One-third of customers lost power in Pinellas and Hillsborough during Ian

About 30% of the more than 500,000 people who lost power in the Tampa Bay area during Hurricane Ian had it restored Thursday.
A tree splintered due to winds from Hurricane Ian in front of a house at 2201 Fifth Ave. N in St. Petersburg.
A tree splintered due to winds from Hurricane Ian in front of a house at 2201 Fifth Ave. N in St. Petersburg. [ DIRK SHADD | Times ]
Published Sept. 29, 2022|Updated Sept. 29, 2022

Power was being restored to the Tampa Bay area on Thursday after Hurricane Ian caused more than a half-million outages across Hillsborough, Pasco and Pinellas counties.

The total number of outages in the region reached about 508,000 just before 5 a.m. That included about 291,000 in areas covered by Tampa Electric Co., which is roughly 36% of the company’s customers. Duke Energy outages in Pinellas County reached about 190,000, with another 25,000 in Pasco County. The totals were about 34% of the company’s customers in Pinellas County and 16% of its customers in Pasco.

By the evening, about 30% of those without power in the Tampa Bay area had it restored.

As of 7:45 p.m. Thursday, the number of Duke customers without power in Pinellas County stood around 145,000; in Pasco there were roughly 3,500 without power. Tampa Electric reported just under 203,000 customers without power in their coverage area, which includes Hillsborough County. The numbers fluctuated throughout the day as evacuated residents returned to their homes.

Tampa Electric CEO Archie Collins told reporters in a midday news conference he thinks “it’s going to be at least a couple of days” before the utility can restore power to all customers reporting outages.

“We know how inconvenient it is when the power is out,” he said. “We take our obligation to our customers really, really seriously, especially at a time like this. And so we are moving with urgency to ensure that we get the power back.”

Local power crews working with out-of-state utilities assembled early Thursday to assess damage and restore power.

Duke Energy issued a text message to customers Thursday afternoon, which said they expected to have an estimate later in the evening for when power would be restored. The storm brought down trees, power lines and poles throughout the state.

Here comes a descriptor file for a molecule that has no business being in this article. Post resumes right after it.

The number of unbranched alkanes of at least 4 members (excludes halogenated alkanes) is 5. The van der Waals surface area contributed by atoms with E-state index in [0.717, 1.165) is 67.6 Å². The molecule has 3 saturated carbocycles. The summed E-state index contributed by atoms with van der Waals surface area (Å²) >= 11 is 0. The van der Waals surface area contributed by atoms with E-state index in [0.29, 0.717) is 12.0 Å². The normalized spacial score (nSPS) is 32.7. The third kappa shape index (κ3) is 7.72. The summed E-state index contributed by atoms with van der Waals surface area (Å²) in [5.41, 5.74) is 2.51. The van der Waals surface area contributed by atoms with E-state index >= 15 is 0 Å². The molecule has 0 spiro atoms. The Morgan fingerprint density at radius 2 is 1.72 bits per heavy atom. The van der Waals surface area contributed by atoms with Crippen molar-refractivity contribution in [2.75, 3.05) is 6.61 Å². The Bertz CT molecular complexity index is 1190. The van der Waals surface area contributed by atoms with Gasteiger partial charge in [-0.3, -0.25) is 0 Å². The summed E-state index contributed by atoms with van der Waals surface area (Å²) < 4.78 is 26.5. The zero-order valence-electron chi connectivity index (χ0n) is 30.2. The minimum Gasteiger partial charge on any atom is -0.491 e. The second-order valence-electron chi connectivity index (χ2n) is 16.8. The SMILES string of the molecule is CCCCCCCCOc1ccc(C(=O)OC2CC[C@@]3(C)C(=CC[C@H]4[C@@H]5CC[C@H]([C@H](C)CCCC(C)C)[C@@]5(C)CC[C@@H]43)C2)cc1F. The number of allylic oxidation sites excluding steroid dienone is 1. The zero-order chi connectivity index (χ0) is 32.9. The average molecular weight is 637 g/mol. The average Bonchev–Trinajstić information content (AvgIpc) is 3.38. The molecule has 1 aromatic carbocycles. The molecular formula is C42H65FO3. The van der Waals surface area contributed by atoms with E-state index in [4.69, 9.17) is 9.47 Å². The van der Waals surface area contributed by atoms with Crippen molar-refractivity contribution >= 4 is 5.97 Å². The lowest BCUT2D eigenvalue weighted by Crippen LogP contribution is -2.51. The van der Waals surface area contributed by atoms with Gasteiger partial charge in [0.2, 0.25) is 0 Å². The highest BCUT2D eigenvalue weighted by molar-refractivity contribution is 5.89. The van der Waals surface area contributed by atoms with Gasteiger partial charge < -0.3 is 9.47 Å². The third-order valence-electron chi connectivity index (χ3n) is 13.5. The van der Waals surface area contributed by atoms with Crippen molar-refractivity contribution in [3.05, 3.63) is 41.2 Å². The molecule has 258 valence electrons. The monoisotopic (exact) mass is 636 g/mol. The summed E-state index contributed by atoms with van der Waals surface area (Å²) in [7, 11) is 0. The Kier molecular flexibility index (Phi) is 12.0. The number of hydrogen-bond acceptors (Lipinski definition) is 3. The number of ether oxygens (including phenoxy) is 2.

The company’s restoration process focuses first on vital public health and safety facilities, like hospitals, police and fire stations, water treatment and pumping stations.

Workers may not be visible in impacted areas because the priority is to repair large powers lines and areas with critical infrastructure, said Ana Gibbs, a spokesperson for Duke Energy. She noted that after Hurricane Irma in 2017, the company was able to restore power to 1 million customers in about three days. Their territory extends from Highlands County in the central portion of the state just south of Polk County, and north to the Georgia state line.

At least 2.7 million customers were without power statewide as of midday Thursday, according to

Times Staff Writer Sam Ogozalek contributed to this report.

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Tampa Bay Times Hurricane coverage

WHEN THE STORM HAS PASSED: Now what? Safety tips for returning home.

POST-STORM QUESTIONS: After Hurricane Ian, how to get help with fallen trees, food, damaged shelter.

WEATHER EFFECTS: Hurricane Ian was supposed to slam Tampa Bay head on. What happened?

WHAT TO DO IF HURRICANE DAMAGES YOUR HOME: Stay calm, then call your insurance company.

SCHOOLS: Will schools reopen quickly after Hurricane Ian passes? It depends.

SELF-CARE: Protect your mental health during a hurricane.

IT’S STORM SEASON: Get ready and stay informed at